Serve it together with some poached eggs/omelette and if you like it then you can add some cheese shredding on top.
    The version for religious fasting is just minced stinging nettles, onion and garlic. No flour, milk or eggs. It is still OK.
    The receipt is from my grandmother who also learned it from her mother (19th century :)).

  4. I'm trying to find a way to identify stinging nettles. I think I might have some growing in my backyard, and wouldn't mind making a snack of them at some point.

  5. This has been my first exposure to your YouTube channel. I loved it! Mushroom ketchup?! I can hardly wait to find it.

  6. This is amazing. This is what I think living in my hometown must have been like in 1800. Thank you for bringing this part of American history to life.

  7. İn our part of the world stinging nettles can be used for steamed dumplings (mantı), and I still remember the taste of salad made from it)).

  8. Childhood memories of falling into a patch of nettles… Eating them just sounds lethal. But I did not know you could eat these evil plants. Hmm…

  9. One question, sometimes I see you wearing gloves when handling cast iron kitchenware, and they look to me like modern security gloves. Were some sort of gloves used back then or do you wear those for safety reasons? I have looked into antique kitchen setups and mos sources say some kind of rag was used as oven mitt and heat protection most of the time. Are gloves like yours historically correct or is it just a safer way to handle a situation that back then was just not considered unsafe?

  10. Nettles have a higher nutrient content per g than any of the cultivated plants, even the "superfood" broccoli.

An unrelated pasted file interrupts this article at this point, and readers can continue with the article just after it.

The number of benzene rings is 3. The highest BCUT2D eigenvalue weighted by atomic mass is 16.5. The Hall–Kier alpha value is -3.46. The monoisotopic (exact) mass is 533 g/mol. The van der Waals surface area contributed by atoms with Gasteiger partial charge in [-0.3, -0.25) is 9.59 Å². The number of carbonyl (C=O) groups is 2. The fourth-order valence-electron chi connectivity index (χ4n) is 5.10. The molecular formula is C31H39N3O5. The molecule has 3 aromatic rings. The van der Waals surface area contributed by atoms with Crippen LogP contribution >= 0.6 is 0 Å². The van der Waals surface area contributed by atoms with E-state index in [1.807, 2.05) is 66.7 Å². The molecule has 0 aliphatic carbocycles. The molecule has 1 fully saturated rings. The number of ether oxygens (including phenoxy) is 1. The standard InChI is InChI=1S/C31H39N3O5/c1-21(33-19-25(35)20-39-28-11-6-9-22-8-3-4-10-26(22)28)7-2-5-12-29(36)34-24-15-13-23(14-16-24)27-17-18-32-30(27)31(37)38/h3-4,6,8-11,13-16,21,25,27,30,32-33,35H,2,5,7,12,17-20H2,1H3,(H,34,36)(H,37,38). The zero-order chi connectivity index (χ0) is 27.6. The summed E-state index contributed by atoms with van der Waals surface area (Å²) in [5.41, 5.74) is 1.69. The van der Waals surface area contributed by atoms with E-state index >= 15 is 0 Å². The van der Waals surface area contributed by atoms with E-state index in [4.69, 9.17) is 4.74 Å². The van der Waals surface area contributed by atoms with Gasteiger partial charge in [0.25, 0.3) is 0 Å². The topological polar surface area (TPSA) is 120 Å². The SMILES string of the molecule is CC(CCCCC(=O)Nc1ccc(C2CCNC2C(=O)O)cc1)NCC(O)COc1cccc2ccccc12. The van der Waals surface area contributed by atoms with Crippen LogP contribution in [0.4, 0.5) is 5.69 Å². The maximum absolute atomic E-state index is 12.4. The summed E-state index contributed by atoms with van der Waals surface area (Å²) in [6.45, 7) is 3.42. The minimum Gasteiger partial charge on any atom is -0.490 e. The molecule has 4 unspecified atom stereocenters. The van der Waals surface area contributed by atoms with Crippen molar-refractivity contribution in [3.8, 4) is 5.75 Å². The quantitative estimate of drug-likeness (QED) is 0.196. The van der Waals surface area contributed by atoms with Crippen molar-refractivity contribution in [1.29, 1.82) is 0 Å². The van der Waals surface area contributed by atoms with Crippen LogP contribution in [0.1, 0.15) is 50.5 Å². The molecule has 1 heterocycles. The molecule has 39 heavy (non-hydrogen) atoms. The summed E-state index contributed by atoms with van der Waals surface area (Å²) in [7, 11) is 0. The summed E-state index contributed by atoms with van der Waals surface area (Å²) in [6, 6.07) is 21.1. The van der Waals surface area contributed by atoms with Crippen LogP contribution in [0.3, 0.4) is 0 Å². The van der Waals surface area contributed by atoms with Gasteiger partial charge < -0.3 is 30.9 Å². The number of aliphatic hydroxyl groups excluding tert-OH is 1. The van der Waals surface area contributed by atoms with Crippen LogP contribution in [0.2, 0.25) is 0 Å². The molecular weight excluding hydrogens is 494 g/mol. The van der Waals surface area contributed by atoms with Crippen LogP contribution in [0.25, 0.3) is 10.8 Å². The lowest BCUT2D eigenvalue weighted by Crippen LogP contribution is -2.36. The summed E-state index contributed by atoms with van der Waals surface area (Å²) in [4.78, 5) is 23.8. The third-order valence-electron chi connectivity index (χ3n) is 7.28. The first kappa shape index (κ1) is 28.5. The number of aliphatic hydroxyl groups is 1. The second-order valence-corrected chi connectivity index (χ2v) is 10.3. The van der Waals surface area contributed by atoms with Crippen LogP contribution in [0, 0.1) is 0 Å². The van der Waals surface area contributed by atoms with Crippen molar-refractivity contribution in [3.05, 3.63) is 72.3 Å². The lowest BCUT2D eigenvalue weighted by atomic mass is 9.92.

It bothers me that no one has ever tried cultivating nettles in order to get the poison out of the plant.

    My grandparents regularly collected a few ripe stinging nettles to dry them and then make a tea a few days/weeks later. With some lemon and honey.

  11. If you want to avoid stinging your fingers on the nettles while you are chopping them, blanch them first. You can also freeze the blanched nettles, for use when nettles are out of season.
    You can also make dried nettles, just dry them out more or less like you would most any herb. Tastes very good in for example a bread.

  12. Nettles are great plants. They make for a great tea and soup. Used in a paste, it makes for a great ointment for your joints. I guess there are more uses for nettles out there. But these are the things I use them for.

  13. ANOTHER episode of Jas and Townsend… well hell yes, don’t mind if i do! (I am Latino, yo. Have to put this because of how my “peers” make me feel.”

  14. I’d love to try this… where to get nettles though🤔

    Oh, by the way: when you stir the frying pan with a knife it makes me go😖😬

  15. A stinging nettle recipe I've always used is throwing them in a fire so they can burn in Hell! I never dreamed they would be anything but poisonous. I might have to try your recipe after some research to ease my mind lol.

  16. Stinging nettles were also a remedy for asthma and breathing problems ❤️❤️ thank you for posting this

  17. 😂 come pick stinging weeds in Florida bare handed. Brother they'll have a grown man hurting and cussing😂

  18. I've eaten nettle soup and nettles as an alternative to spinach as a.vegetable every spring and early summer for over 60 years. I had no idea it was not a common experience. Why pass up free food?

  19. If you want to avoid getting stung, hold your breath. It sounds crazy but it works. Take a deep breath and hold it, then grab a leaf. No sting.

  20. I had heard of stinging nettles but didn’t know what they are. My undergraduate degree is in botany and my lifelong love is gardening. I was feeling pretty stupid. As it turns out they rarely are found in my state. I’m glad because I read that the sting is like that off fire ants. We have those and so no thanks, we don’t need anything else that stings!